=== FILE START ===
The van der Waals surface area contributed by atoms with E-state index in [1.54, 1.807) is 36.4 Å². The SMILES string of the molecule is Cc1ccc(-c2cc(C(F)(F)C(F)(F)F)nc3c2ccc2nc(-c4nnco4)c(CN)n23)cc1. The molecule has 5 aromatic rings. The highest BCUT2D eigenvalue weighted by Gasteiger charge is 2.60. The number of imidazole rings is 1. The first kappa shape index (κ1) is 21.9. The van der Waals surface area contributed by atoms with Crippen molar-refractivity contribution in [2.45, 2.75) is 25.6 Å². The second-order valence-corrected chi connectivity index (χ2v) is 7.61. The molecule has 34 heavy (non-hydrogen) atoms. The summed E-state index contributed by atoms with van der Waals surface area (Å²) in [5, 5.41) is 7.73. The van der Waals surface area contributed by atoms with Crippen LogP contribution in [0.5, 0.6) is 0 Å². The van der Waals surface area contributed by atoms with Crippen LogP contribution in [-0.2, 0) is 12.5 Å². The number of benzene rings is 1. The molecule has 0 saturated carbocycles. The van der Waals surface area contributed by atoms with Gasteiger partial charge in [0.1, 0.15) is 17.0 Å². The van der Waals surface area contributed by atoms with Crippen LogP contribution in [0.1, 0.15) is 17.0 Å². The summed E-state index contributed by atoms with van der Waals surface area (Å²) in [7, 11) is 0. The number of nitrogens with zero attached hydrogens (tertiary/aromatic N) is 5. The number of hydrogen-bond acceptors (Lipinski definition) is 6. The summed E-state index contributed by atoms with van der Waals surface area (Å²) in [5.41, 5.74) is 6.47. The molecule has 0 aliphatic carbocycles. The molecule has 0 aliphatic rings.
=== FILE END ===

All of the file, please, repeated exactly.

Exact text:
The van der Waals surface area contributed by atoms with E-state index in [1.54, 1.807) is 36.4 Å². The SMILES string of the molecule is Cc1ccc(-c2cc(C(F)(F)C(F)(F)F)nc3c2ccc2nc(-c4nnco4)c(CN)n23)cc1. The molecule has 5 aromatic rings. The highest BCUT2D eigenvalue weighted by Gasteiger charge is 2.60. The number of imidazole rings is 1. The first kappa shape index (κ1) is 21.9. The van der Waals surface area contributed by atoms with Crippen molar-refractivity contribution in [2.45, 2.75) is 25.6 Å². The second-order valence-corrected chi connectivity index (χ2v) is 7.61. The molecule has 34 heavy (non-hydrogen) atoms. The summed E-state index contributed by atoms with van der Waals surface area (Å²) in [5, 5.41) is 7.73. The van der Waals surface area contributed by atoms with Crippen LogP contribution in [0.5, 0.6) is 0 Å². The van der Waals surface area contributed by atoms with Crippen LogP contribution in [-0.2, 0) is 12.5 Å². The number of benzene rings is 1. The molecule has 0 saturated carbocycles. The van der Waals surface area contributed by atoms with Gasteiger partial charge in [0.1, 0.15) is 17.0 Å². The van der Waals surface area contributed by atoms with Crippen LogP contribution in [0.1, 0.15) is 17.0 Å². The summed E-state index contributed by atoms with van der Waals surface area (Å²) in [7, 11) is 0. The number of nitrogens with zero attached hydrogens (tertiary/aromatic N) is 5. The number of hydrogen-bond acceptors (Lipinski definition) is 6. The summed E-state index contributed by atoms with van der Waals surface area (Å²) in [5.41, 5.74) is 6.47. The molecule has 0 aliphatic carbocycles. The molecule has 0 aliphatic rings.